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PI3K/AKT Pathway Potential Target for Treating Brain Mets in Melanoma

Laura Panjwani
Published: Monday, Apr 04, 2016

Michael Davies, MD

Michael Davies, MD

Activation of the PI3K/AKT pathway may play a role in the development of metastases in melanoma, according to a preclinical study published in Cell Report.1

, Davies discusses the biggest challenges in treating brain metastases, what is known about the connection to the PI3K/AKT pathway, and what his future plans are for research in this area.

OncLive: What are the biggest obstacles to treating brain metastases?

Davies: One of the very challenging things about the management of patients with brain metastases is, although there have been many exciting clinical trials over the last decade, patients with brain metastases have been excluded from almost all trials due to their poor outcomes and concern that many agents will not cross the blood-brain barrier.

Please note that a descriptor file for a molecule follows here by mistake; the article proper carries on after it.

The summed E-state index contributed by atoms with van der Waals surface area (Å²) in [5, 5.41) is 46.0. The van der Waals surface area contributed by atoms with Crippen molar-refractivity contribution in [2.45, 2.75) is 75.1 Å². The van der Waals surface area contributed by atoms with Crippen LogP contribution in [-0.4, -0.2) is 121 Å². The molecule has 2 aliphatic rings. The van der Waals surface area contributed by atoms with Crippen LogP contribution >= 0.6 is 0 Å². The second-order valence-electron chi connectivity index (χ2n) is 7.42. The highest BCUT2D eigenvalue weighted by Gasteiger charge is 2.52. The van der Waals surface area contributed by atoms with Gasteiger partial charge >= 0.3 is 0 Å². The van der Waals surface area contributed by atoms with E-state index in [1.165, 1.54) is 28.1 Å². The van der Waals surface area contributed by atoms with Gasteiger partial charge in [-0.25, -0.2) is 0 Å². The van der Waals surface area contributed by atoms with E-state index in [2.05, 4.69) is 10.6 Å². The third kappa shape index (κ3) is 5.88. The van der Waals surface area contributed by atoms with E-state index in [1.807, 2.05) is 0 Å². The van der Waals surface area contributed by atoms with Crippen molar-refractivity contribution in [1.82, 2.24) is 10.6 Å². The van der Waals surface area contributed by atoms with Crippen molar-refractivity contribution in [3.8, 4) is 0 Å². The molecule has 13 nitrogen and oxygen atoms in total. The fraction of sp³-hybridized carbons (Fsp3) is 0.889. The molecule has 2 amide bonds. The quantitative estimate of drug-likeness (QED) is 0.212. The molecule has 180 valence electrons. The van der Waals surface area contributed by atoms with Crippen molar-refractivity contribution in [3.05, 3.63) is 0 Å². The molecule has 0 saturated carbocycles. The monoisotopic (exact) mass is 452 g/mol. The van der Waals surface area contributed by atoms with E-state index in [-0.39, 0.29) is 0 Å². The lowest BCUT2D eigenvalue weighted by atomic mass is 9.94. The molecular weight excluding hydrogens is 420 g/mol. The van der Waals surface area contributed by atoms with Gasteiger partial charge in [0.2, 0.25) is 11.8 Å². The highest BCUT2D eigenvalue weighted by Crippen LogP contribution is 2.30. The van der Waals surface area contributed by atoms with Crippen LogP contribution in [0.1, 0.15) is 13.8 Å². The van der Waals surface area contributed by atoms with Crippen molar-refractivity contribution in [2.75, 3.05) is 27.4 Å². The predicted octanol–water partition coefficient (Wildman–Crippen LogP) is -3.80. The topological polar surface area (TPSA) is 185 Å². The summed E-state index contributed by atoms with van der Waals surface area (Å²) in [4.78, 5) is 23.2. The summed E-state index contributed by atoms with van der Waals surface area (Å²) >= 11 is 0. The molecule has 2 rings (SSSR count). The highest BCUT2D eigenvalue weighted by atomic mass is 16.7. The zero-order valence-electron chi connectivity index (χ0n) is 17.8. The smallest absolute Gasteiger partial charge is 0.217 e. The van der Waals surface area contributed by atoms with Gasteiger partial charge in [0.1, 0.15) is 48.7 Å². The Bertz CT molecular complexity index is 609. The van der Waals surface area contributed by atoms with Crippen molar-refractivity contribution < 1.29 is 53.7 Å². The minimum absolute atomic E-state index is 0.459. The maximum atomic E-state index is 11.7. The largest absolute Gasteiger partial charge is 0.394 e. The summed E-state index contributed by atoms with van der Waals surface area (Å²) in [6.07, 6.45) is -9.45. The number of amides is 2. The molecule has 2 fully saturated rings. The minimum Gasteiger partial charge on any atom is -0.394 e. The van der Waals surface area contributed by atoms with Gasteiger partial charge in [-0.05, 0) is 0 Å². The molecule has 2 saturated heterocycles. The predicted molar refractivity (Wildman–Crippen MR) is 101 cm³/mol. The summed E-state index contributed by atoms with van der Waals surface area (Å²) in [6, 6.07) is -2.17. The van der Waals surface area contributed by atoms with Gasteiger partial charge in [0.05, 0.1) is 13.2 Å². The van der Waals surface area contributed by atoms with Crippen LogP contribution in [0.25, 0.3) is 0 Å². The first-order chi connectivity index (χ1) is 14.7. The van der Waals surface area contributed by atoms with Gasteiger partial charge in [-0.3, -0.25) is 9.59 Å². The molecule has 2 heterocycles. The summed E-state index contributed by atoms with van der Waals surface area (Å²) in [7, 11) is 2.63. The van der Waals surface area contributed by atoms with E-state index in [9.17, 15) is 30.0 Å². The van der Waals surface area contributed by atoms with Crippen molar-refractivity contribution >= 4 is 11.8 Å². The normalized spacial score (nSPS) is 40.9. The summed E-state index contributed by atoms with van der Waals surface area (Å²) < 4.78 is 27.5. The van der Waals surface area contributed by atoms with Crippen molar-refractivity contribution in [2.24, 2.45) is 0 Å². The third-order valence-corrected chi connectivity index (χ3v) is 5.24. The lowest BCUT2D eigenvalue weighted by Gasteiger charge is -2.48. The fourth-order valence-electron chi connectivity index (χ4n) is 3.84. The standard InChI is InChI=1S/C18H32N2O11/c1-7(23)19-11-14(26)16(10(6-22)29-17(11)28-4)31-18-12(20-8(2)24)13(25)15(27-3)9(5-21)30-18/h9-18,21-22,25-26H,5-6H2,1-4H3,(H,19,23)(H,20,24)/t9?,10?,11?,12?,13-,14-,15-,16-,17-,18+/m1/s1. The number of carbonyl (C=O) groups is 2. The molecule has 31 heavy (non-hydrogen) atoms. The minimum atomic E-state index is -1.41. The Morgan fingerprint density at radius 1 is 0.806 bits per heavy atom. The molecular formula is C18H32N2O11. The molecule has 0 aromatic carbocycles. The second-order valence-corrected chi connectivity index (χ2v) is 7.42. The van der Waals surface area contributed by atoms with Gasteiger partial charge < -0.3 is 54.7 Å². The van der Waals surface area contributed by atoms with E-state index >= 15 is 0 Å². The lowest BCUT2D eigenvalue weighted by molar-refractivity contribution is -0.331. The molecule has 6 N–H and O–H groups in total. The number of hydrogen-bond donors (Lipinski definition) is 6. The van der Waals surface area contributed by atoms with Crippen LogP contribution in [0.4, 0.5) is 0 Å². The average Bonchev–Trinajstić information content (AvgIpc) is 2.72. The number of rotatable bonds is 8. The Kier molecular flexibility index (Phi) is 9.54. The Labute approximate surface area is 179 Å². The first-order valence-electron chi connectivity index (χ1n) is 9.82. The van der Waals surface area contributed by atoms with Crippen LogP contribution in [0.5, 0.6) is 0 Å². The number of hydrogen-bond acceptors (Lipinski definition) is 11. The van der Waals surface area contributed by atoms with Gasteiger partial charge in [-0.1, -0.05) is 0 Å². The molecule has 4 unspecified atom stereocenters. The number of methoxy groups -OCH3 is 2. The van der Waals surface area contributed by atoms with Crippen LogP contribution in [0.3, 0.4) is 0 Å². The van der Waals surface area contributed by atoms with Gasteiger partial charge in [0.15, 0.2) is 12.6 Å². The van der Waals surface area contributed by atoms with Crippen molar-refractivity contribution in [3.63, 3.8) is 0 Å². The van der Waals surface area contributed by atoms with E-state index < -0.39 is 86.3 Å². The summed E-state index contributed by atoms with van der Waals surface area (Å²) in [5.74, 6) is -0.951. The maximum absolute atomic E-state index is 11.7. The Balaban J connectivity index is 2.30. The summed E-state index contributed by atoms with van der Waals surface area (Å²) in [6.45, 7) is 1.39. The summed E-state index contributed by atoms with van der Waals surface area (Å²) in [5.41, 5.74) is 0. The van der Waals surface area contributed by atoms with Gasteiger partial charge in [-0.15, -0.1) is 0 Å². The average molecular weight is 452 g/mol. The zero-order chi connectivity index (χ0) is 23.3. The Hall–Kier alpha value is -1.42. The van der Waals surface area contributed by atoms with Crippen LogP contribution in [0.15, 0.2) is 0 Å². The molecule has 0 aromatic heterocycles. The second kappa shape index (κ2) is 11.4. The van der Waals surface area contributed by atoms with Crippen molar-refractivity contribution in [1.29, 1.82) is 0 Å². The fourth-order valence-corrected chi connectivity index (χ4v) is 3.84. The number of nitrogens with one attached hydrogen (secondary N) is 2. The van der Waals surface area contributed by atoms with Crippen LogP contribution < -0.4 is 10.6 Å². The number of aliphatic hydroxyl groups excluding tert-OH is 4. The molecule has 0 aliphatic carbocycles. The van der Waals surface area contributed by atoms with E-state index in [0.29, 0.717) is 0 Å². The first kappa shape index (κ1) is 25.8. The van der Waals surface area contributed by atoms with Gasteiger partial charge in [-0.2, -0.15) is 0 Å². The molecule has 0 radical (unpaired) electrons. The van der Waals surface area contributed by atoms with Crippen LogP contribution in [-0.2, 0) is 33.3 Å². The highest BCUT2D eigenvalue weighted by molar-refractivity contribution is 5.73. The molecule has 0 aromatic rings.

Most other pathways do not look differentially activated. This suggests that the PI3K/AKT pathway plays a specific role in the pathogenesis of brain metastases and, therefore, may be a good therapeutic target to improve outcomes in patients.

What implications could a better understanding of the connection between PI3K/AKT and brain metastases have on future treatment strategies for patients with melanoma?

One of the things we hope to be able to do is actually identify which patients are at the highest risk for brain metastasis, even with early stages of disease. This could help us prioritize which patients actually need to be monitored, perhaps by an MRI of the brain, as part of their restaging workup after they’ve received potentially curative surgery.
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